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4 ways in which hackers are changing modern warfare

Cyber warfare is currently a hot topic.

29 August 2019
4 ways in which hackers are changing modern warfare

4 ways in which hackers are changing modern warfare

Cyber warfare is currently a hot topic.

Experts in the cyber community are grappling with two important challenges: the potential militarisation of the cyber domain; and the “cyberisation” of the military domain. They are debating ethics, policies, regulations and the impact of cyber weapons on political, social, and economic systems, and the world’s geopolitical order.

These are the four ways in which hackers are changing modern warfare.

 

1. Cyber attacks can come from anywhere

Malicious cyber operations can originate from anywhere in the world, making cyber warfare a global phenomenon. Locating the origin of an attack can be incredibly difficult, and it is even more challenging if the victim of an attack wishes to retaliate, because the means of doing so are currently very unclear. Hundreds of computers and servers can be used by hackers as ‘botnets’ without any knowledge of their owners.

 

2. Anonymity is used as a defence tactic

Malicious hackers can easily disguise themselves and often do so in order to avoid attribution or exposure, using anonymity as a tactic to free themselves from responsibility and protect themselves against retribution. These newly evolved cyber warfare tactics have thus turned traditional warfare on its head, causing experts to reflect with increasing urgency on the rapid evolution of warfare in the 21st century.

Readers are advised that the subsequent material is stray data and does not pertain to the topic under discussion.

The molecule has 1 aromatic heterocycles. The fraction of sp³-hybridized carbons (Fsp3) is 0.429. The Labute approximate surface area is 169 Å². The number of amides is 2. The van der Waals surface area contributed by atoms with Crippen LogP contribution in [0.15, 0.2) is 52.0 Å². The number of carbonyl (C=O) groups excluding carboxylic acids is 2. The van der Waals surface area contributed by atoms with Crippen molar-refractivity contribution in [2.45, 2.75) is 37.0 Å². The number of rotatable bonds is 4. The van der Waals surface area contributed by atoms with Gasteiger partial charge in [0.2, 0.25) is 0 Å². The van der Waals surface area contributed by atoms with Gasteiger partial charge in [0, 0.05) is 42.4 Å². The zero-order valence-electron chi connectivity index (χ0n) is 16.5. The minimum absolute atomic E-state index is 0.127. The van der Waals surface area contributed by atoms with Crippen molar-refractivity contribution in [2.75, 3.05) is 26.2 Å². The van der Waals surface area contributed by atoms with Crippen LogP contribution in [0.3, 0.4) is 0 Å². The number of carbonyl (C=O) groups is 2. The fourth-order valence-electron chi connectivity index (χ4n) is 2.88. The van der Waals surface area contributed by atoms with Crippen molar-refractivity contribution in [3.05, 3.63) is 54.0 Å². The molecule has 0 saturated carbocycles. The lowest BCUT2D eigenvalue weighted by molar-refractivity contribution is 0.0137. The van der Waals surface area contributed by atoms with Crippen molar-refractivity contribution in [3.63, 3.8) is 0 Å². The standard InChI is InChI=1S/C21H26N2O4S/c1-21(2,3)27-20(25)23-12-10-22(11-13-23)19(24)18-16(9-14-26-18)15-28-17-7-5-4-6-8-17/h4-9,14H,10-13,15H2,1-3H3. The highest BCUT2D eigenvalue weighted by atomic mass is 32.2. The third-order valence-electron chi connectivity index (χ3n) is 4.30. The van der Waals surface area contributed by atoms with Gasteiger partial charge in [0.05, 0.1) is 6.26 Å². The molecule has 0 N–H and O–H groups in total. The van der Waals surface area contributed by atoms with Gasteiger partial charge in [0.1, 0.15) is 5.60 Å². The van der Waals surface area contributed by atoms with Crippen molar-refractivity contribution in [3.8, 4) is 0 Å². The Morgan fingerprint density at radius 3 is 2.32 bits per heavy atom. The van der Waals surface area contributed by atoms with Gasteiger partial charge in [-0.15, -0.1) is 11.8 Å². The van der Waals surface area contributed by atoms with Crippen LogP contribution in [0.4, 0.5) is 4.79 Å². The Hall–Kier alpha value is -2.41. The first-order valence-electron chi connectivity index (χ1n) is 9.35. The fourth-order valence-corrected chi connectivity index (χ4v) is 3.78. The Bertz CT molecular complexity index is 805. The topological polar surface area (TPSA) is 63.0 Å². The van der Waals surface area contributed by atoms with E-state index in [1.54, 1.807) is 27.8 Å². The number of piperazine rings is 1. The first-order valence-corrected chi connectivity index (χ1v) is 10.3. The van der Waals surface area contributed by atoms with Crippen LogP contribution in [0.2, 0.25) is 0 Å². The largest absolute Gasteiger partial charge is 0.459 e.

3. Deterrence theory is being challenged

Traditional warfare depends on the theory of deterrence as a belief that it maintains international security and stability. This theory refers to the ability of one power to deter another power from attacking it because of the possible threat of devastating retaliation. Small nuclear-weapons-armed states have developed a special type of deterrence of the ‘weak’ vis-à-vis the ‘strong’. However, in cyber warfare, this theory is currently inapplicable because of the difficulty in targeted retaliation. 

 

4. Cyber capabilities cannot be measured

The theory of deterrence no longer applies because the strength and power of cyber warfare capabilities cannot yet be measured in the same way as conventional power such as that residing in large armed forces equipped with nuclear weapons. Anyone may have cyber weapons or capabilities that cannot be traced, unlike those of traditional warfare. Malicious hackers can identify and exploit weaknesses and system vulnerabilities of which the state or organisation they are attacking may be completely unaware. As a result, the race to develop them means to carry out cyber attacks and defend oneself against them is at full throttle. The issue of cyber warfare has therefore become central to modern state security, because cyber weapons are cheap, highly effective and almost invisible, while their use can be easily denied.

 

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